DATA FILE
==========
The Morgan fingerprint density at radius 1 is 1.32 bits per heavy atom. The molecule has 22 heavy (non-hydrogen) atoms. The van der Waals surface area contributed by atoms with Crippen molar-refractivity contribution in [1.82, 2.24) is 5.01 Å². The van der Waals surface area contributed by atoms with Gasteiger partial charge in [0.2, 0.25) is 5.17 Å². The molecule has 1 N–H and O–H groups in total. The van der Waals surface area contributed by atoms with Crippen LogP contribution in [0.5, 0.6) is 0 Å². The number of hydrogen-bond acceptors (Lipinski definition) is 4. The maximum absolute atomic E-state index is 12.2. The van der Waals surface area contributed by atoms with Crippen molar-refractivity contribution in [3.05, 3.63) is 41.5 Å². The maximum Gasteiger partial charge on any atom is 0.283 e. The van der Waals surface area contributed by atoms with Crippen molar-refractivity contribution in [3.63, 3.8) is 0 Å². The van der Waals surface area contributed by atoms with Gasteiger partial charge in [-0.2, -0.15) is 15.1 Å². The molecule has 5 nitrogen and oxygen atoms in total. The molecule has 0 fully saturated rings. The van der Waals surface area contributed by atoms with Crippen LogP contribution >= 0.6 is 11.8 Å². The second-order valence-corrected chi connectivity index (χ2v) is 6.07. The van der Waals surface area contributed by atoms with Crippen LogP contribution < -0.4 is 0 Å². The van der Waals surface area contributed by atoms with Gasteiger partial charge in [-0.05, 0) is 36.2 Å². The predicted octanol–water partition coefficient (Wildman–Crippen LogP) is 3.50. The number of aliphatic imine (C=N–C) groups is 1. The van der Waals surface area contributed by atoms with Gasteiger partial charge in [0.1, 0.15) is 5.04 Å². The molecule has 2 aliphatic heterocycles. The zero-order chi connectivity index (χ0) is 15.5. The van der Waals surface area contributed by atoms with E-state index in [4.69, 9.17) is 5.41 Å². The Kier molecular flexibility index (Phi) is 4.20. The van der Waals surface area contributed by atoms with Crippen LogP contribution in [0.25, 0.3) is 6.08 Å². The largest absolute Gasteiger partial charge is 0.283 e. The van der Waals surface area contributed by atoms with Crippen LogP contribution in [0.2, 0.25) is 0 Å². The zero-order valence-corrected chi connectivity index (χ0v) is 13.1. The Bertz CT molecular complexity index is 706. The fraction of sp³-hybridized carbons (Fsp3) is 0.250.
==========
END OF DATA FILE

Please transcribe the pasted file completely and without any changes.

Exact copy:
The Morgan fingerprint density at radius 1 is 1.32 bits per heavy atom. The molecule has 22 heavy (non-hydrogen) atoms. The van der Waals surface area contributed by atoms with Crippen molar-refractivity contribution in [1.82, 2.24) is 5.01 Å². The van der Waals surface area contributed by atoms with Gasteiger partial charge in [0.2, 0.25) is 5.17 Å². The molecule has 1 N–H and O–H groups in total. The van der Waals surface area contributed by atoms with Crippen LogP contribution in [0.5, 0.6) is 0 Å². The number of hydrogen-bond acceptors (Lipinski definition) is 4. The maximum absolute atomic E-state index is 12.2. The van der Waals surface area contributed by atoms with Crippen molar-refractivity contribution in [3.05, 3.63) is 41.5 Å². The maximum Gasteiger partial charge on any atom is 0.283 e. The van der Waals surface area contributed by atoms with Crippen molar-refractivity contribution in [3.63, 3.8) is 0 Å². The van der Waals surface area contributed by atoms with Gasteiger partial charge in [-0.2, -0.15) is 15.1 Å². The molecule has 5 nitrogen and oxygen atoms in total. The molecule has 0 fully saturated rings. The van der Waals surface area contributed by atoms with Crippen LogP contribution >= 0.6 is 11.8 Å². The second-order valence-corrected chi connectivity index (χ2v) is 6.07. The van der Waals surface area contributed by atoms with Crippen LogP contribution < -0.4 is 0 Å². The van der Waals surface area contributed by atoms with Gasteiger partial charge in [-0.05, 0) is 36.2 Å². The predicted octanol–water partition coefficient (Wildman–Crippen LogP) is 3.50. The number of aliphatic imine (C=N–C) groups is 1. The van der Waals surface area contributed by atoms with Gasteiger partial charge in [0.1, 0.15) is 5.04 Å². The molecule has 2 aliphatic heterocycles. The zero-order chi connectivity index (χ0) is 15.5. The van der Waals surface area contributed by atoms with E-state index in [4.69, 9.17) is 5.41 Å². The Kier molecular flexibility index (Phi) is 4.20. The van der Waals surface area contributed by atoms with Crippen LogP contribution in [0.25, 0.3) is 6.08 Å². The largest absolute Gasteiger partial charge is 0.283 e. The van der Waals surface area contributed by atoms with Crippen LogP contribution in [0.2, 0.25) is 0 Å². The zero-order valence-corrected chi connectivity index (χ0v) is 13.1. The Bertz CT molecular complexity index is 706. The fraction of sp³-hybridized carbons (Fsp3) is 0.250.